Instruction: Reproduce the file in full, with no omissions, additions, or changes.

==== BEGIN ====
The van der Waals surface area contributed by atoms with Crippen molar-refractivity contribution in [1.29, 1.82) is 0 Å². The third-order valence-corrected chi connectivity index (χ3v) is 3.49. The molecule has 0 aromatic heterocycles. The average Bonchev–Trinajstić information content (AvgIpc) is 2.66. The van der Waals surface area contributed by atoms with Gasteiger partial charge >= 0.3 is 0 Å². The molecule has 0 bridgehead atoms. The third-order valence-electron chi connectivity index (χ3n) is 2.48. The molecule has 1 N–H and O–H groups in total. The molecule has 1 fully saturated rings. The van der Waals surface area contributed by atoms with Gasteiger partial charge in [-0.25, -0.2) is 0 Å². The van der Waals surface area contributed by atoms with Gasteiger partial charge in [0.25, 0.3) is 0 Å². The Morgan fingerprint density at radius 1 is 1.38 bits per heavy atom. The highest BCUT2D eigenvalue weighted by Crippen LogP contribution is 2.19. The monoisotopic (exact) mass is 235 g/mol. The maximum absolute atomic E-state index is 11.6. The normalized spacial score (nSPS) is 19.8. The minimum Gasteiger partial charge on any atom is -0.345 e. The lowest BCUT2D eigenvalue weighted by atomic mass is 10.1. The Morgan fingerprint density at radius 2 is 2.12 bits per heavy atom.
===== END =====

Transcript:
The van der Waals surface area contributed by atoms with Crippen molar-refractivity contribution in [1.29, 1.82) is 0 Å². The third-order valence-corrected chi connectivity index (χ3v) is 3.49. The molecule has 0 aromatic heterocycles. The average Bonchev–Trinajstić information content (AvgIpc) is 2.66. The van der Waals surface area contributed by atoms with Gasteiger partial charge >= 0.3 is 0 Å². The molecule has 0 bridgehead atoms. The third-order valence-electron chi connectivity index (χ3n) is 2.48. The molecule has 1 N–H and O–H groups in total. The molecule has 1 fully saturated rings. The van der Waals surface area contributed by atoms with Gasteiger partial charge in [-0.25, -0.2) is 0 Å². The van der Waals surface area contributed by atoms with Gasteiger partial charge in [0.25, 0.3) is 0 Å². The Morgan fingerprint density at radius 1 is 1.38 bits per heavy atom. The highest BCUT2D eigenvalue weighted by Crippen LogP contribution is 2.19. The monoisotopic (exact) mass is 235 g/mol. The maximum absolute atomic E-state index is 11.6. The normalized spacial score (nSPS) is 19.8. The minimum Gasteiger partial charge on any atom is -0.345 e. The lowest BCUT2D eigenvalue weighted by atomic mass is 10.1. The Morgan fingerprint density at radius 2 is 2.12 bits per heavy atom.